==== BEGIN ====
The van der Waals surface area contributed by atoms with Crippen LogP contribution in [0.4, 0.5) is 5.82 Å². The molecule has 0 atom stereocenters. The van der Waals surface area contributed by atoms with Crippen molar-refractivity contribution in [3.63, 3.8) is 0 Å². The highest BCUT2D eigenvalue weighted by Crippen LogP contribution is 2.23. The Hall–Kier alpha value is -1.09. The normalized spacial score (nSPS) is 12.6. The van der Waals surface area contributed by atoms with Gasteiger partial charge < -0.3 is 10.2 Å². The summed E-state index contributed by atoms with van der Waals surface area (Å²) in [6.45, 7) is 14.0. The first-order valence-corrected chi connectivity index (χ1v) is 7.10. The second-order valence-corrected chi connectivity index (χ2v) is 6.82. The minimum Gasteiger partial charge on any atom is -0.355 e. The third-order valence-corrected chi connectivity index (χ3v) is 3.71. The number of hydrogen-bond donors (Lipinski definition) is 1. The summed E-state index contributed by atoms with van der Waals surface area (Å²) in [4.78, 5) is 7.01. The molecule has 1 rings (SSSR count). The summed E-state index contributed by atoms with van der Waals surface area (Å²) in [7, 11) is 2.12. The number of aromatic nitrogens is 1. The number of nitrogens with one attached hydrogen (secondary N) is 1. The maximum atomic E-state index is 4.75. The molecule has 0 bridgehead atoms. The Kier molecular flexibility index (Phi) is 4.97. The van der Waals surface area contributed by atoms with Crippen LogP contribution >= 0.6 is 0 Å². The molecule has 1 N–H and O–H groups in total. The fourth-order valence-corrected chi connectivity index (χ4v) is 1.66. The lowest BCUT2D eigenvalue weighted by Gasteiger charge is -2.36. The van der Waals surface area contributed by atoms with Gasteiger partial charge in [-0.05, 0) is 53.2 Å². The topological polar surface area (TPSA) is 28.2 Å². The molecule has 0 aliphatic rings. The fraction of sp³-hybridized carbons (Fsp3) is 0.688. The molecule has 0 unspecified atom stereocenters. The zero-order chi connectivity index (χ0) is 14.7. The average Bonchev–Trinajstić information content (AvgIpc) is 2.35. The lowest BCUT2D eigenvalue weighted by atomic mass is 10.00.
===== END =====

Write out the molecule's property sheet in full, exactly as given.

The van der Waals surface area contributed by atoms with Crippen LogP contribution in [0.4, 0.5) is 5.82 Å². The molecule has 0 atom stereocenters. The van der Waals surface area contributed by atoms with Crippen molar-refractivity contribution in [3.63, 3.8) is 0 Å². The highest BCUT2D eigenvalue weighted by Crippen LogP contribution is 2.23. The Hall–Kier alpha value is -1.09. The normalized spacial score (nSPS) is 12.6. The van der Waals surface area contributed by atoms with Gasteiger partial charge < -0.3 is 10.2 Å². The summed E-state index contributed by atoms with van der Waals surface area (Å²) in [6.45, 7) is 14.0. The first-order valence-corrected chi connectivity index (χ1v) is 7.10. The second-order valence-corrected chi connectivity index (χ2v) is 6.82. The minimum Gasteiger partial charge on any atom is -0.355 e. The third-order valence-corrected chi connectivity index (χ3v) is 3.71. The number of hydrogen-bond donors (Lipinski definition) is 1. The summed E-state index contributed by atoms with van der Waals surface area (Å²) in [4.78, 5) is 7.01. The molecule has 1 rings (SSSR count). The summed E-state index contributed by atoms with van der Waals surface area (Å²) in [7, 11) is 2.12. The number of aromatic nitrogens is 1. The number of nitrogens with one attached hydrogen (secondary N) is 1. The maximum atomic E-state index is 4.75. The molecule has 0 bridgehead atoms. The Kier molecular flexibility index (Phi) is 4.97. The van der Waals surface area contributed by atoms with Crippen LogP contribution >= 0.6 is 0 Å². The molecule has 1 N–H and O–H groups in total. The fourth-order valence-corrected chi connectivity index (χ4v) is 1.66. The lowest BCUT2D eigenvalue weighted by Gasteiger charge is -2.36. The van der Waals surface area contributed by atoms with Gasteiger partial charge in [-0.05, 0) is 53.2 Å². The topological polar surface area (TPSA) is 28.2 Å². The molecule has 0 aliphatic rings. The fraction of sp³-hybridized carbons (Fsp3) is 0.688. The molecule has 0 unspecified atom stereocenters. The zero-order chi connectivity index (χ0) is 14.7. The average Bonchev–Trinajstić information content (AvgIpc) is 2.35. The lowest BCUT2D eigenvalue weighted by atomic mass is 10.00.